The development of morals can be looked at from a cognitive perspective. This is explained through Piaget’s Theory of Morality (1932).  Cognitive psychologist Jean Piaget argues morality has two different stages in the brain. Morals develop while the child’s cognitive abilities develop. The aim of his research was to show how children’s morals and their moral judgment developed as they aged. He concluded that young children have “heteronomous morality” in which they are able to recognize that rules of right and wrong come from an authority and relate to reward and punishment. It is then later that they develop “autonomous morality” in which they further develop what they find right and wrong based on their own understanding (Piaget). Piaget came to these conclusions by giving children different scenarios that were very similar and the asking who was naughtier. This helps psychologists further understand how we judge moral actions.

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 Piaget’s Theory of Morality starts at the age of five and goes to the age of nine. This is what Piaget calls heteronomous morality. Between these ages, children think that rules are absolute. They based their good and bad off of what other’s rules say good and bad is. These morals are imposed upon children from the outside. A child will think something is morally wrong if their parents or the world around them says it is wrong. Also, children see things as bad if the consequences are worse. For example, if they see a child make a big mess because they accidentally spilled their juice they would think that child did something worse than a child that purposely spilled a little bit of their juice. This is due to the fact that children think the bigger mess is worse despite the intention of it being an accident. At this stage, they make their decisions to do something based on how big the punishment will be from the people around them.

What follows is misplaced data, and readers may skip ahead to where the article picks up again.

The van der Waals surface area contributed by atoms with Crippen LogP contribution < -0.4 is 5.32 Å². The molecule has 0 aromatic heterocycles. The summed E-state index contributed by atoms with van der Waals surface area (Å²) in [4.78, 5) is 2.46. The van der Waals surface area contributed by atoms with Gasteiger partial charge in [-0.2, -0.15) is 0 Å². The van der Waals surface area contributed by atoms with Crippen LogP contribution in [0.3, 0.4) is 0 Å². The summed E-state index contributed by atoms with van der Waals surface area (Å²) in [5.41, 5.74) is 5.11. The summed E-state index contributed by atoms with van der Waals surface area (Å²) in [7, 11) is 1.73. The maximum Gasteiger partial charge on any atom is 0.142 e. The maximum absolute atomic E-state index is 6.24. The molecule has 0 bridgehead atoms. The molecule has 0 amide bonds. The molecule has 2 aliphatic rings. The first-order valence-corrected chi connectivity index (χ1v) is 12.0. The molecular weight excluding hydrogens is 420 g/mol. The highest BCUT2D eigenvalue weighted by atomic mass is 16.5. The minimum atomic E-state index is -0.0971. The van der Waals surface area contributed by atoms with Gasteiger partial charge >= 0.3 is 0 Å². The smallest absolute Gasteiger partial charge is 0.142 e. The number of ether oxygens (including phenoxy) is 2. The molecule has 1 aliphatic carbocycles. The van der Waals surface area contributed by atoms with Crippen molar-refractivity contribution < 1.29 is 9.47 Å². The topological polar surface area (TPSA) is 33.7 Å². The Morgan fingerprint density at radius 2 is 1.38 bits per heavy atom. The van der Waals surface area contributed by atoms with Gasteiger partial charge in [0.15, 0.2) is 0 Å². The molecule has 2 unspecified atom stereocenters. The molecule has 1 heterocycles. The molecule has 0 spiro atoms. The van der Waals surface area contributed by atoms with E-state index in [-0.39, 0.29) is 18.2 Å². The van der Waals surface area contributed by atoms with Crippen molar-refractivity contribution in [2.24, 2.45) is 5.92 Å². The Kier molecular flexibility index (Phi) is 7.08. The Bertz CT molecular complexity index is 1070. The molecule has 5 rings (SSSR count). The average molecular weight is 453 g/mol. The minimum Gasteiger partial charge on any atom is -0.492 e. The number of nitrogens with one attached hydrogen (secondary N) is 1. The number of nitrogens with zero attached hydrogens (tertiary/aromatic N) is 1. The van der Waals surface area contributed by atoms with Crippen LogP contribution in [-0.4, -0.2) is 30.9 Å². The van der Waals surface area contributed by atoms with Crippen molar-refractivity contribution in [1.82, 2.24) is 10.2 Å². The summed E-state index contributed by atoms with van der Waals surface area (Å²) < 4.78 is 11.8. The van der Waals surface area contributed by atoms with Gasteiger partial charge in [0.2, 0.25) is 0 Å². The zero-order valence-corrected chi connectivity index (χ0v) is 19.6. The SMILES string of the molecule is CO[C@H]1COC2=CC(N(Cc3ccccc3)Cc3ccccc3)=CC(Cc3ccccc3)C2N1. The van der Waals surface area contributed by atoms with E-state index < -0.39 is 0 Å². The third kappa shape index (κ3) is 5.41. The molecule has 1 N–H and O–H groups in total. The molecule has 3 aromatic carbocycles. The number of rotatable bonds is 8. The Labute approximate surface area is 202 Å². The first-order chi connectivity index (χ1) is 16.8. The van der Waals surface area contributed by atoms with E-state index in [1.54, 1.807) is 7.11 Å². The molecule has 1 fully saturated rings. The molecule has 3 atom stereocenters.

The next stage of Piaget’s morality starts around the age of nine to ten and continues throughout adult life. Cognitively a child has lost the egocentric viewpoint of life. The child is having logical thoughts along with abstract reasoning. Piaget calls this stage autonomous morality. In this stage, children realize rules are not completely set. They make judgments of good and bad based on personal conclusions. Because they are no longer egocentric they can think of other’s perspectives and reasoning for their actions. This means that when evaluating whether something is moral they consider the intentions of the action. Giving them the same scenario from earlier, they would consider the child who made the smaller mess in the wrong because the child intended to make that mess. Adults are included in this stage as well. This is where morals get more complicated because adult morals based on their experiences and what they personally feel is correct. This is how people end up with more diverse morals.